The Beauty of Co-ops

The traditional business model provides products and services in hopes of making a profit—but another model is available to consumers: the co-op. “The Great Recession has caused a lot of people in this country to rethink their relationships with big businesses,” says Michael Beall, president and CEO of the National Cooperative Business Association. Washington, D.C. This rethinking is shining a bright light on cooperatives.

Member owners
Cooperatives are organizations where members contribute to the capital of the business and democratically control its operations, explains Brendon Smith, director of communications at Willy Street [Grocery] Co-op in Madison, Wis. Members are more than just consumers—they are owners who shape the organization itself.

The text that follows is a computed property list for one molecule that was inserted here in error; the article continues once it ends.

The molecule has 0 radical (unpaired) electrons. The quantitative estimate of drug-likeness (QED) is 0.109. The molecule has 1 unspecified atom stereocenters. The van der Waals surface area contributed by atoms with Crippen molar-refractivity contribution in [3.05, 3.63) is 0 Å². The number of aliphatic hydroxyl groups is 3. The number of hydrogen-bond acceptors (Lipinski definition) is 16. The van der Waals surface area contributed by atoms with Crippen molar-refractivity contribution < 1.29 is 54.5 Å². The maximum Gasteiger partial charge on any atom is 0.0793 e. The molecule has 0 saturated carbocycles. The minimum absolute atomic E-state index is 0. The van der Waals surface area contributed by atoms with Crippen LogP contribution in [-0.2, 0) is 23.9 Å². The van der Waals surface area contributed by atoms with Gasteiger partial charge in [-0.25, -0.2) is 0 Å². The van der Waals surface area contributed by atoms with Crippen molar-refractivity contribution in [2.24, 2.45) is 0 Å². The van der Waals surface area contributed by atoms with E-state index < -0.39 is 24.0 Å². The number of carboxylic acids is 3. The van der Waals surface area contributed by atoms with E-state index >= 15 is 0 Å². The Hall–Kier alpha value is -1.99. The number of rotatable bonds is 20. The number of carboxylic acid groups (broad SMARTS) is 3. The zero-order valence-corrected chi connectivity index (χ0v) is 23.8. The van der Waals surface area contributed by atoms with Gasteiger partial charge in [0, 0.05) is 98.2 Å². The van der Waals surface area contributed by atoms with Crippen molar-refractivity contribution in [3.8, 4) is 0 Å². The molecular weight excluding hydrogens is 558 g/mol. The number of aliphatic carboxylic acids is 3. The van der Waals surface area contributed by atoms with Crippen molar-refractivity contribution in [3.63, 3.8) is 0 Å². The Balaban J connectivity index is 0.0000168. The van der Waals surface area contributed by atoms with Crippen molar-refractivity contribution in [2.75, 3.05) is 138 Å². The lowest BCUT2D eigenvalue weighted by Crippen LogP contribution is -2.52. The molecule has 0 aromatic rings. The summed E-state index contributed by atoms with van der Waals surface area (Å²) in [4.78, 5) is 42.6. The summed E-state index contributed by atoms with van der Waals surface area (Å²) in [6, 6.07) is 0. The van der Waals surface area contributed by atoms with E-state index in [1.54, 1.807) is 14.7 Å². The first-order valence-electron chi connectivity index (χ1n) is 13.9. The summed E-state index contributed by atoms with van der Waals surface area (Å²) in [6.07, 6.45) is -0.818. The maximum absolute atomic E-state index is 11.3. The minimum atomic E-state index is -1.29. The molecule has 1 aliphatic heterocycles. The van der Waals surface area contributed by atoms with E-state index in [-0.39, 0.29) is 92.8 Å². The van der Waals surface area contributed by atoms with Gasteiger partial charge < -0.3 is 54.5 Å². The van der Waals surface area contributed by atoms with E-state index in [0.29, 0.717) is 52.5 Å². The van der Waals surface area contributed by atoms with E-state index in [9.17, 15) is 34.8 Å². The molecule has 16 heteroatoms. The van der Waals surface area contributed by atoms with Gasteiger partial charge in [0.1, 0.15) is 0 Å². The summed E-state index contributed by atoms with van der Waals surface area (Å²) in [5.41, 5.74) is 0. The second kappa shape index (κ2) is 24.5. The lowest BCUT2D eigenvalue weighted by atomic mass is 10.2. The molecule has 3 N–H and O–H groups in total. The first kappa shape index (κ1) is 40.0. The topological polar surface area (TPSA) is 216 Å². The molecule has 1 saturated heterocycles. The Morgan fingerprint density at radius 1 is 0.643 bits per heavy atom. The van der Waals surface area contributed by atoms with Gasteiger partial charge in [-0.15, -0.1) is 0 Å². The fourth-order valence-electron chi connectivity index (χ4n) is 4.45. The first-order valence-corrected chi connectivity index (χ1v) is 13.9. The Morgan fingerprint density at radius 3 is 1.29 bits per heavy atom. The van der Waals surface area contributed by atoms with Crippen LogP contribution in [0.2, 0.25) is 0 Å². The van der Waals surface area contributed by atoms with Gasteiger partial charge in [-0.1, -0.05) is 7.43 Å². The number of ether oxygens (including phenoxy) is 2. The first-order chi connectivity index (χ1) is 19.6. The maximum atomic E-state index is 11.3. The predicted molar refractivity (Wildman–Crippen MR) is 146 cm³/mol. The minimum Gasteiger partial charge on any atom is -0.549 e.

The cooperative business model crosses many different types of activities—from agriculture to health care, housing to banking. Hopewell Federal Credit Union is a cooperative. “Throughout the United States, approximately 29,000 cooperatives serve 100 million members,” explains Bill Oemichen, President and CEO of Cooperative Network.

Building community
Co-ops like Hopewell Federal are, by design, formed and run to benefit not only their own members’ bottom lines, but the health of the community in which they operate as well. By taking a long view when it comes to goals and mission, co-ops make a positive impact on neighborhoods and cities.

“People want a couple of things,” sums up Beall. “They want to deal with people locally and know that they are helping to keep jobs in their local community. They want good service. They want to be sure that what they are consuming is organic, in a sense.

Hopewell Federal is proud to be cooperatively run and proud to call you our members. Stop by or call today at 740.522.8311.

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